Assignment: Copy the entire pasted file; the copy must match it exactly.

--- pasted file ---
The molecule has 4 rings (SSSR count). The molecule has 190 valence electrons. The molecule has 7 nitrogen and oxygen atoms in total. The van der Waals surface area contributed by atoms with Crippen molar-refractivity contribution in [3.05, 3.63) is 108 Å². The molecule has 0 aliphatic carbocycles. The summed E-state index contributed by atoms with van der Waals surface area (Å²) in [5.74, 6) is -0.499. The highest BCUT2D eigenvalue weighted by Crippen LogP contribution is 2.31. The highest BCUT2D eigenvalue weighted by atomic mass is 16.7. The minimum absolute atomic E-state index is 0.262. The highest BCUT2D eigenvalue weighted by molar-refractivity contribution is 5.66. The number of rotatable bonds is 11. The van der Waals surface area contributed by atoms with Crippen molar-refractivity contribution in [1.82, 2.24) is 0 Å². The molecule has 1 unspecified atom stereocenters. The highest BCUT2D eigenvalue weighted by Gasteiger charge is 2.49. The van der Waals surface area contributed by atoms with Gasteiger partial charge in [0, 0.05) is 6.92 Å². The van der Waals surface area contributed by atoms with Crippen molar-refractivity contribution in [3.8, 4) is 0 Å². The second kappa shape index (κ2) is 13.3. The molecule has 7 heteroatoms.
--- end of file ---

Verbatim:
The molecule has 4 rings (SSSR count). The molecule has 190 valence electrons. The molecule has 7 nitrogen and oxygen atoms in total. The van der Waals surface area contributed by atoms with Crippen molar-refractivity contribution in [3.05, 3.63) is 108 Å². The molecule has 0 aliphatic carbocycles. The summed E-state index contributed by atoms with van der Waals surface area (Å²) in [5.74, 6) is -0.499. The highest BCUT2D eigenvalue weighted by Crippen LogP contribution is 2.31. The highest BCUT2D eigenvalue weighted by atomic mass is 16.7. The minimum absolute atomic E-state index is 0.262. The highest BCUT2D eigenvalue weighted by molar-refractivity contribution is 5.66. The number of rotatable bonds is 11. The van der Waals surface area contributed by atoms with Crippen molar-refractivity contribution in [1.82, 2.24) is 0 Å². The molecule has 1 unspecified atom stereocenters. The highest BCUT2D eigenvalue weighted by Gasteiger charge is 2.49. The van der Waals surface area contributed by atoms with Gasteiger partial charge in [0, 0.05) is 6.92 Å². The van der Waals surface area contributed by atoms with Crippen molar-refractivity contribution in [3.8, 4) is 0 Å². The second kappa shape index (κ2) is 13.3. The molecule has 7 heteroatoms.